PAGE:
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Chickpeas see strength in early harvest returns

Kabuli chickpeas. (PulseCanada.com)

CNS Canada — The chickpea harvest is slowly gathering steam across Western Canada with prices holding steady, despite the harvest pressure.

In Saskatchewan, where the majority of the crop lies, one industry stakeholder estimated a fifth of the crop has been combined.

“Chickpeas are 20 per cent complete or just nicely underway,” said Colin Young of Midwest Investments at Moose Jaw, Sask.

Samples taken so far have revealed some sprouting in the crop; the next few weeks will be crucial in determining the quality of the plants, he said.

“September always tells the tale of chickpea quality and there’s a portion of the crop that will be vulnerable to frost, and if we get a frost event in the next few weeks it means some green kernels will get locked in.”

Whatever the case, Young said, chickpeas can usually be sent to willing buyers, no matter what the grade.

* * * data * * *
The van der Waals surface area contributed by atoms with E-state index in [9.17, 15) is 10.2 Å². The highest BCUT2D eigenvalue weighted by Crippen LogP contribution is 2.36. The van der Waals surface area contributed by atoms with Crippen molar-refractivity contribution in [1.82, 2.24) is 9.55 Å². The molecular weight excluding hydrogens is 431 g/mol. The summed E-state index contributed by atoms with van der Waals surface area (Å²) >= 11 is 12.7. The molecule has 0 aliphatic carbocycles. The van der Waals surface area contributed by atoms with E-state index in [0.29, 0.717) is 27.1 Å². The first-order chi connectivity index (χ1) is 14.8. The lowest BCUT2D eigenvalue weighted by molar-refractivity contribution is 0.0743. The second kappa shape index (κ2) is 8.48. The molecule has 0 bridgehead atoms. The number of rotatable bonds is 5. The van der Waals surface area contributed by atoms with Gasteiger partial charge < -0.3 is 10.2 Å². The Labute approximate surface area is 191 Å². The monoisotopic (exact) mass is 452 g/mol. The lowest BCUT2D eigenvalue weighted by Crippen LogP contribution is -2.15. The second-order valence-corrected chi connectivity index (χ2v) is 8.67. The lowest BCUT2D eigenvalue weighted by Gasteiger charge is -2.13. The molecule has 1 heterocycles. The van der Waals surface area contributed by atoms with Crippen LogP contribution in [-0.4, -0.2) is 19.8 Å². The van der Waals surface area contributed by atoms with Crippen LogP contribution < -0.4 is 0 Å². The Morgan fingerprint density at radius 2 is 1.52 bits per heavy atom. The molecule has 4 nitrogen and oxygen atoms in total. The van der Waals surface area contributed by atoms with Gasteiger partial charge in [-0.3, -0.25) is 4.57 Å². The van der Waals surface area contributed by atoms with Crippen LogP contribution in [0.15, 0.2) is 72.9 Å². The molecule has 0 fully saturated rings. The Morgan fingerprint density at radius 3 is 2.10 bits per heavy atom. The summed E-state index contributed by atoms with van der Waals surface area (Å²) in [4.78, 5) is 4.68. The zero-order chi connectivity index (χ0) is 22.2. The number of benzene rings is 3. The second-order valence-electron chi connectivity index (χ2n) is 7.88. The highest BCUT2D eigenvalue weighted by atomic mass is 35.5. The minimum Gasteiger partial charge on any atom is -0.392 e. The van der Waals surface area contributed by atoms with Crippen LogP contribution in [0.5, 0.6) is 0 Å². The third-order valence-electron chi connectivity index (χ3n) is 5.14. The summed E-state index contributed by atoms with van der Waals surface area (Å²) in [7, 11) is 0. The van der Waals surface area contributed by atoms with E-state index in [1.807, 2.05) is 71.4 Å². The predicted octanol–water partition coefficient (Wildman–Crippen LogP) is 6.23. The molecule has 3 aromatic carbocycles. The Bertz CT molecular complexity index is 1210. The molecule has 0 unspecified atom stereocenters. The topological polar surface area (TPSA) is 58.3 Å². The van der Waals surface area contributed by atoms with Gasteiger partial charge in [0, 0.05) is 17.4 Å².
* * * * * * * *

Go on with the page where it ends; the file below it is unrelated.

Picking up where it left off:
“Doesn’t matter if it’s No. 1, five per cent sprouted or 10. These are easily marketable in volume,” he noted, adding the lowest quality is used for pet food.

India and Pakistan remain the largest chickpea importers in the world, with new markets opening up in South America and Europe, according to Young.

In some fields, he estimated yields to be in the 1,800 lbs./ac. range. At this point, he said, the chickpeas are “sort of running along” with the wheat crops in southern Saskatchewan.

“A lot of growers are using the Orion variety, which produces 10-, nine- and eight-millimetre calibre. There’s more value in growing large-calibre chickpeas, as it gives them a higher per-pound return.”

Young said he expects the market to “stay sideways” and doesn’t feel there’s any downward pressure at this point.

Growers, he said, are generally receiving 33 cents per pound for 10-mm Orion chickpeas, with 30 cents per pound for 9s and 25 cents per pound for 8s and 7s.

“The reason prices have stayed firm is because competing countries have kept their prices firm,” Young said.

Harvest isn’t expected to wrap up until later in the fall.

“A lot of chickpea growers have Thanksgiving turkey and then go fire up the combine,” said Young.

Early September traditionally reveals the best-quality chickpeas, he said, while the more damaged stuff usually rears its head around Thanksgiving.

Dave Sims writes for Commodity News Service Canada, a Winnipeg company specializing in grain and commodity market reporting.

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